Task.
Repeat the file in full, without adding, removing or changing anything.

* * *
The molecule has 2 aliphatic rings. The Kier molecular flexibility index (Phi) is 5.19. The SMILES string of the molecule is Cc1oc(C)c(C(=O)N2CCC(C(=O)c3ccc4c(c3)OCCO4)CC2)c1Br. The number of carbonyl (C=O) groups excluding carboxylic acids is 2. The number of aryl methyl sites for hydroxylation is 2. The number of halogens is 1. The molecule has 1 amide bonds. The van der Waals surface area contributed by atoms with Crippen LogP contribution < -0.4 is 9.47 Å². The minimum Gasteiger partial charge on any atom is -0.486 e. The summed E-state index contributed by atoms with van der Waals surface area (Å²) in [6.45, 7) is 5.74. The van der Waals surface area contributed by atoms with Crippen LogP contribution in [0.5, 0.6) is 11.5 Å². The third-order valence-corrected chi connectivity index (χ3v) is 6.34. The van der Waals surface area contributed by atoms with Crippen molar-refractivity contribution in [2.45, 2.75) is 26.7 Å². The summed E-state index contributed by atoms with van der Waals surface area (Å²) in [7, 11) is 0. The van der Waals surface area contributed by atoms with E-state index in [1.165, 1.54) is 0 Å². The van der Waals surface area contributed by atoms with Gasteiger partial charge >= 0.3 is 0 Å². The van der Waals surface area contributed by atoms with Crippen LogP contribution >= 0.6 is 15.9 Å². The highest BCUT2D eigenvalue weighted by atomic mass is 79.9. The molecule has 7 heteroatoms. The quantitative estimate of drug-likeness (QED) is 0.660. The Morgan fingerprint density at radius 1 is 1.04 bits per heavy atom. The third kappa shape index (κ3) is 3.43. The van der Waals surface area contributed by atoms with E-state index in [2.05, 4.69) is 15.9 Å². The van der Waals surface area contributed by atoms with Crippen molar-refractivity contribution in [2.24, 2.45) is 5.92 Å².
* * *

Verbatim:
The molecule has 2 aliphatic rings. The Kier molecular flexibility index (Phi) is 5.19. The SMILES string of the molecule is Cc1oc(C)c(C(=O)N2CCC(C(=O)c3ccc4c(c3)OCCO4)CC2)c1Br. The number of carbonyl (C=O) groups excluding carboxylic acids is 2. The number of aryl methyl sites for hydroxylation is 2. The number of halogens is 1. The molecule has 1 amide bonds. The van der Waals surface area contributed by atoms with Crippen LogP contribution < -0.4 is 9.47 Å². The minimum Gasteiger partial charge on any atom is -0.486 e. The summed E-state index contributed by atoms with van der Waals surface area (Å²) in [6.45, 7) is 5.74. The van der Waals surface area contributed by atoms with Crippen LogP contribution in [0.5, 0.6) is 11.5 Å². The third-order valence-corrected chi connectivity index (χ3v) is 6.34. The van der Waals surface area contributed by atoms with Crippen molar-refractivity contribution in [2.45, 2.75) is 26.7 Å². The summed E-state index contributed by atoms with van der Waals surface area (Å²) in [7, 11) is 0. The van der Waals surface area contributed by atoms with E-state index in [1.165, 1.54) is 0 Å². The van der Waals surface area contributed by atoms with Gasteiger partial charge >= 0.3 is 0 Å². The van der Waals surface area contributed by atoms with Crippen LogP contribution >= 0.6 is 15.9 Å². The highest BCUT2D eigenvalue weighted by atomic mass is 79.9. The molecule has 7 heteroatoms. The quantitative estimate of drug-likeness (QED) is 0.660. The Morgan fingerprint density at radius 1 is 1.04 bits per heavy atom. The third kappa shape index (κ3) is 3.43. The van der Waals surface area contributed by atoms with E-state index in [2.05, 4.69) is 15.9 Å². The van der Waals surface area contributed by atoms with Crippen molar-refractivity contribution in [2.24, 2.45) is 5.92 Å².